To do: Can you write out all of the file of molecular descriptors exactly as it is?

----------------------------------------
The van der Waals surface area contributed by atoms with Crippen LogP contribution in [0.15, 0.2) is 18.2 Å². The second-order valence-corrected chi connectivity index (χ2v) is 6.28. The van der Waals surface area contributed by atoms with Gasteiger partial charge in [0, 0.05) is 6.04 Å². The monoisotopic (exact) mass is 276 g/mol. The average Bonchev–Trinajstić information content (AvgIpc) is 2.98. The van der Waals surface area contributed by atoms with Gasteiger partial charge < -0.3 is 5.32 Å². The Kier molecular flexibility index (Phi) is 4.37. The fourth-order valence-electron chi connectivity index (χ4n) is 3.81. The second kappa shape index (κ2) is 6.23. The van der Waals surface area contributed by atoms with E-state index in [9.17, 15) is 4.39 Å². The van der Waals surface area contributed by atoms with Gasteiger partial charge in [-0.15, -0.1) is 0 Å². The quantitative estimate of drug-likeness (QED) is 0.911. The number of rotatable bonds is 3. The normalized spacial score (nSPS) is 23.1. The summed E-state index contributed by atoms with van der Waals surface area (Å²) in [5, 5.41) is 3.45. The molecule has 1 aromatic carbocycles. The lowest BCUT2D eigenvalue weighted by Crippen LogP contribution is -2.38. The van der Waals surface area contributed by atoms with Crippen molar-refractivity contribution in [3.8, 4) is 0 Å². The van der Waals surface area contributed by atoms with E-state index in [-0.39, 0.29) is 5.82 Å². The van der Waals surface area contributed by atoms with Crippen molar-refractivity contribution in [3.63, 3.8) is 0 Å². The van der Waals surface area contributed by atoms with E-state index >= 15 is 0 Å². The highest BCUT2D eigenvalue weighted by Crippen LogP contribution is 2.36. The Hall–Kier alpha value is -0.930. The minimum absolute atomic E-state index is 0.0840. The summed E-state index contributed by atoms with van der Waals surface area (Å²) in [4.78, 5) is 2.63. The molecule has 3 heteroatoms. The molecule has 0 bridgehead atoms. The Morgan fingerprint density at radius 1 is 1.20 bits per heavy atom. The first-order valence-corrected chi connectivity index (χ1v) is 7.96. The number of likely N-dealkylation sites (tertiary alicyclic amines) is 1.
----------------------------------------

The van der Waals surface area contributed by atoms with Crippen LogP contribution in [0.15, 0.2) is 18.2 Å². The second-order valence-corrected chi connectivity index (χ2v) is 6.28. The van der Waals surface area contributed by atoms with Gasteiger partial charge in [0, 0.05) is 6.04 Å². The monoisotopic (exact) mass is 276 g/mol. The average Bonchev–Trinajstić information content (AvgIpc) is 2.98. The van der Waals surface area contributed by atoms with Gasteiger partial charge < -0.3 is 5.32 Å². The Kier molecular flexibility index (Phi) is 4.37. The fourth-order valence-electron chi connectivity index (χ4n) is 3.81. The second kappa shape index (κ2) is 6.23. The van der Waals surface area contributed by atoms with E-state index in [9.17, 15) is 4.39 Å². The van der Waals surface area contributed by atoms with Gasteiger partial charge in [-0.15, -0.1) is 0 Å². The quantitative estimate of drug-likeness (QED) is 0.911. The number of rotatable bonds is 3. The normalized spacial score (nSPS) is 23.1. The summed E-state index contributed by atoms with van der Waals surface area (Å²) in [5, 5.41) is 3.45. The molecule has 1 aromatic carbocycles. The lowest BCUT2D eigenvalue weighted by Crippen LogP contribution is -2.38. The van der Waals surface area contributed by atoms with Crippen molar-refractivity contribution in [3.8, 4) is 0 Å². The van der Waals surface area contributed by atoms with E-state index in [-0.39, 0.29) is 5.82 Å². The van der Waals surface area contributed by atoms with Crippen molar-refractivity contribution in [3.63, 3.8) is 0 Å². The van der Waals surface area contributed by atoms with E-state index >= 15 is 0 Å². The highest BCUT2D eigenvalue weighted by Crippen LogP contribution is 2.36. The Hall–Kier alpha value is -0.930. The minimum absolute atomic E-state index is 0.0840. The summed E-state index contributed by atoms with van der Waals surface area (Å²) in [4.78, 5) is 2.63. The molecule has 3 heteroatoms. The molecule has 0 bridgehead atoms. The Morgan fingerprint density at radius 1 is 1.20 bits per heavy atom. The first-order valence-corrected chi connectivity index (χ1v) is 7.96. The number of likely N-dealkylation sites (tertiary alicyclic amines) is 1.